Things to Do

Courtesy of Magical Kenya and Planetware Travel Guide 

NOTE: This is by no means an exhaustive list of places you can visit in this country, there are more places. For more information please log on to google for more places. Please note we are not affiliated nor do we endorse any location or causes.

Magical Kenya is a web portal of Kenya Tourism Board (www.magicalkenya.com/visit-kenya/) which will offer more information about your visit to Kenya. Click on the above link to get more insights.

Maasai Mara National Reserve

Maasai Mara National Reserve

Maasai Mara is one of the world’s most magnificent game reserves. Bordering Tanzania, the Mara is the northern extension of the Serengeti and forms a wildlife corridor between the two countries.

The park is famous for the Great Migration when thousands of wildebeest, zebra, and Thomson’s gazelle travel to and from the Serengeti, from July through October.

Amboseli National Reserve

Amboseli National Reserve

Crowned by Mount Kilimanjaro, Africa’s highest peak, Amboseli National Reserve is one of Kenya’s most popular tourist parks. The reserve is one of the best places in Africa to view large herds of elephants up close.

Other wildlife commonly spotted in the park includes big cats such as lion and cheetah as well as giraffe, impala, eland, waterbuck, gazelle, and more than 600 species of birds.

Tsavo National Park

Tsavo National Park

Kenya’s largest park, Tsavo, is sliced in two; Tsavo West and Tsavo East. Together these parks comprise four percent of the country’s total area and encompass rivers, waterfalls, savannah, volcanic hills, a massive lava-rock plateau, and an impressive diversity of wildlife. Midway between Nairobi and Mombasa, Tsavo East is famous for photo-worthy sightings of large elephant herds rolling and bathing in red dust.

Tsavo West is wetter and topographically more varied with some of the most beautiful scenery in the northern reaches of the park. Wildlife is not as easy to see in Tsavo West because of the denser vegetation, but the beautiful scenery more than compensates.

Samburu, Buffalo Springs, and Shaba National Reserves

Samburu, Buffalo Springs, and Shaba National Reserves

On the banks of the palm-lined Ewaso Nyiro River, Samburu, Buffalo Springs, and Shaba Reserves lie in an arid region in the remote north of Kenya.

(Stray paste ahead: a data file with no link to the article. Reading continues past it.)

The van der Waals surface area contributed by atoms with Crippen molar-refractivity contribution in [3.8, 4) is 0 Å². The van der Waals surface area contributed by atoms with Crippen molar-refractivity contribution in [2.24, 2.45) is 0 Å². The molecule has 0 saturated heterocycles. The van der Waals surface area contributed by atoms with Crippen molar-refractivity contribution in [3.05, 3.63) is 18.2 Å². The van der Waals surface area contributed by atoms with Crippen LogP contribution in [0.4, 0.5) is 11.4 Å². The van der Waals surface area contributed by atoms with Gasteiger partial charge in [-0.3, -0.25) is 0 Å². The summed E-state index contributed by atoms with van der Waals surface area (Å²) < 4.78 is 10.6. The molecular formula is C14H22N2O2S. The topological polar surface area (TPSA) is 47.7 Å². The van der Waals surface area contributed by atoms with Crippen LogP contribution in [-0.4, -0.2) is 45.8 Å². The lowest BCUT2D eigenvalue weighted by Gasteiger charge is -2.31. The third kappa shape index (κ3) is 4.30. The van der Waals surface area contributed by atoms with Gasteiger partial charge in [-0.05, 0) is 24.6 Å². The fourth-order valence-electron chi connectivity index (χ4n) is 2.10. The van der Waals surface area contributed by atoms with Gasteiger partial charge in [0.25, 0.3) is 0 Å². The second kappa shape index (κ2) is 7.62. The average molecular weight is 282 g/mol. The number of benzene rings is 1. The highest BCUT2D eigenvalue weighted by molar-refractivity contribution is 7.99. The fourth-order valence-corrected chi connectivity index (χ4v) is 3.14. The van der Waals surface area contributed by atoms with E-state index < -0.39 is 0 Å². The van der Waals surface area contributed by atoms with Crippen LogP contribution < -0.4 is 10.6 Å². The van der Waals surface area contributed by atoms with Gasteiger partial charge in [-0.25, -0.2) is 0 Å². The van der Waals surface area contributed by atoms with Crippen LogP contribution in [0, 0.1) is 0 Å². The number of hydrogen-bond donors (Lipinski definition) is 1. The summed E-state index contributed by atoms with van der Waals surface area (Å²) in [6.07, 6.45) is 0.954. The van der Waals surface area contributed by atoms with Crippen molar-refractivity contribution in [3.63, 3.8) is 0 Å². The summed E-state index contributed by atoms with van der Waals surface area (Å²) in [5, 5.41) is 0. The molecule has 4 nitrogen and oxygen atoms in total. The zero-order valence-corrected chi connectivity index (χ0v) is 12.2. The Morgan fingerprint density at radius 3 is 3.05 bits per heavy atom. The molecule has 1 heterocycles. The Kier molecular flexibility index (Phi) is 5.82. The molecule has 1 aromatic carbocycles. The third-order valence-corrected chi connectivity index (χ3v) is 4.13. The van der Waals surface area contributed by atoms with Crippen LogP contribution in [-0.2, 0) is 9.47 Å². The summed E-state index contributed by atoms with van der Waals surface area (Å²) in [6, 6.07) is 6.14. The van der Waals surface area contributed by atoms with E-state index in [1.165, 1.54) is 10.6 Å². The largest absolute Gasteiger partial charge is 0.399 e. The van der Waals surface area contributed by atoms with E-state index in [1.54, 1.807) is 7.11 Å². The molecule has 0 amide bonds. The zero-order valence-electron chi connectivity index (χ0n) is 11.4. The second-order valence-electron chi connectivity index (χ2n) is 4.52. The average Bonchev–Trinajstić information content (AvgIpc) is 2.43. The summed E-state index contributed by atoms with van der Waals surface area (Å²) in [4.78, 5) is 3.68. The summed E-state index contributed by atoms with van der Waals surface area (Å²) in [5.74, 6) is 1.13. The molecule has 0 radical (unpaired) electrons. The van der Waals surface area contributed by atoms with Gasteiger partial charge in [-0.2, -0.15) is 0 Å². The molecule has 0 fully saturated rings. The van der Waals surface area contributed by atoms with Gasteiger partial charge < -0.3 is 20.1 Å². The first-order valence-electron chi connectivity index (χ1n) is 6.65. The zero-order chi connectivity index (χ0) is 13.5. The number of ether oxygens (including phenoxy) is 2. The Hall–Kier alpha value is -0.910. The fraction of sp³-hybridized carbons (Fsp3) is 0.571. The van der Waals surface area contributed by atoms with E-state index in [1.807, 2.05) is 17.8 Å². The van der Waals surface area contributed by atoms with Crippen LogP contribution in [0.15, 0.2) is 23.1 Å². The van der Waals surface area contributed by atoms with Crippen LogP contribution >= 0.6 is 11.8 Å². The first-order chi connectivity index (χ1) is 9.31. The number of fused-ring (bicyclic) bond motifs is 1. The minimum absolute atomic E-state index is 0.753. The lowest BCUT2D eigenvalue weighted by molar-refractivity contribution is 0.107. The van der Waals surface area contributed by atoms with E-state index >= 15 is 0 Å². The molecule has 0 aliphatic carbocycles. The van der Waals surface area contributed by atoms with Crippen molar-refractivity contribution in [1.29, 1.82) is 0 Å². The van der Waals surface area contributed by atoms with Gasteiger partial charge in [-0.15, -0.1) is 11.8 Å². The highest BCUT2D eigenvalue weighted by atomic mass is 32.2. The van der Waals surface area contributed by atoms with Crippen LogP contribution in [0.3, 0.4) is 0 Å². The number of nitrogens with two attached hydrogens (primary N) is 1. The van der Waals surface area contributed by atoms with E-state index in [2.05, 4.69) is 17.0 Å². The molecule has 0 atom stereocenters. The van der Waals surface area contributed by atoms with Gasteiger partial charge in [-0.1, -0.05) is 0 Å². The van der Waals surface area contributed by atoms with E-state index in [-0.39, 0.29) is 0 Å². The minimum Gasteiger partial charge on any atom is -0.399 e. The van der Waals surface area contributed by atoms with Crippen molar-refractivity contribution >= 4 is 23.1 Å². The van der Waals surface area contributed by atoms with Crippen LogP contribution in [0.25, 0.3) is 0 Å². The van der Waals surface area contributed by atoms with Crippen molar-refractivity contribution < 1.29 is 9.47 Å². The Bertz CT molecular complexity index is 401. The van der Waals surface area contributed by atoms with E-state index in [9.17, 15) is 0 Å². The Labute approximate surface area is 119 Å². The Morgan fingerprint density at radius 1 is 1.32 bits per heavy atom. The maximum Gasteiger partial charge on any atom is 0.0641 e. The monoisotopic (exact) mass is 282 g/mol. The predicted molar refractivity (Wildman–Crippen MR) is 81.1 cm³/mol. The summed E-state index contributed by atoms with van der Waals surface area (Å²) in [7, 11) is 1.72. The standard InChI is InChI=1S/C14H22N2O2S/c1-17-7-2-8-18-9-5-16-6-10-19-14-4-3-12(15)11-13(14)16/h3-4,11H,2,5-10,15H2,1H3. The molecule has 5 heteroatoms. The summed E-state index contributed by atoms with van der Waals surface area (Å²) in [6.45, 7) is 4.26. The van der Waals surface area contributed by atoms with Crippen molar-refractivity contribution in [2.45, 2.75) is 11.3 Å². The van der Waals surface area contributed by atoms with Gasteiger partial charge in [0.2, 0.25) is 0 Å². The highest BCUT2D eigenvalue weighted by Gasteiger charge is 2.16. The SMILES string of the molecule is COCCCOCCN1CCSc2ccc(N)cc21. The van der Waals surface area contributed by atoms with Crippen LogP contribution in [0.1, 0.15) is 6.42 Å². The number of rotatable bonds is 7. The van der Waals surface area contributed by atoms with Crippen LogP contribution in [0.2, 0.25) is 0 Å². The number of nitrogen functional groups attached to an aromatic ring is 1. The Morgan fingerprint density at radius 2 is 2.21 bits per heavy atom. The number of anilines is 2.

A top attraction in Samburu National Reserve is the Sarara Singing Wells, local watering holes where Samburu warriors sing traditional songs while hauling water for their cattle to drink. Tourists here may also be rewarded with sightings of big cats and wild dogs.

Lake Nakuru National Park

Lake Nakuru National Park

Lake Nakuru National Park, in Central Kenya, is famous for its huge flocks of pink flamingoes. The birds throng on Lake Nakuru itself, one of the Rift Valley soda lakes that comprises almost a third of the park’s area.

The park also protects the largest euphorbia candelabrum forest in Africa. These tall branching succulents are endemic to the region and provide an interesting textural element to the arid landscapes.

Lamu

Lamu

The small island of Lamu, northeast of Mombasa, oozes old world charm. A UNESCO World Heritage Site, Lamu Old Town is Kenya’s oldest continually inhabited settlement with origins dating back to the 12th century.

Most of Lamu’s population is Muslim and both men and women dress in traditional attire. Top attractions on the island include Lamu Museum, with displays on Swahili culture and the region’s nautical history; Lamu Fort; and the Donkey Sanctuary. If all the history is a little too much, visitors can bask on one of the island’s white sand beaches or sip Arabic coffee in a local café.

Lake Naivasha

Lake Naivasha

A haven for birders, Lake Naivasha lies at the highest point of the Great Rift Valley and has been known to shrink considerably in times of extreme drought. More than 400 species of birds have been spotted here, including African fish eagles. Hippos slosh in the water, and giraffes, zebra, buffalo, and eland graze around the edges of the lake. Keep a lookout for colobus monkeys in the canopies too.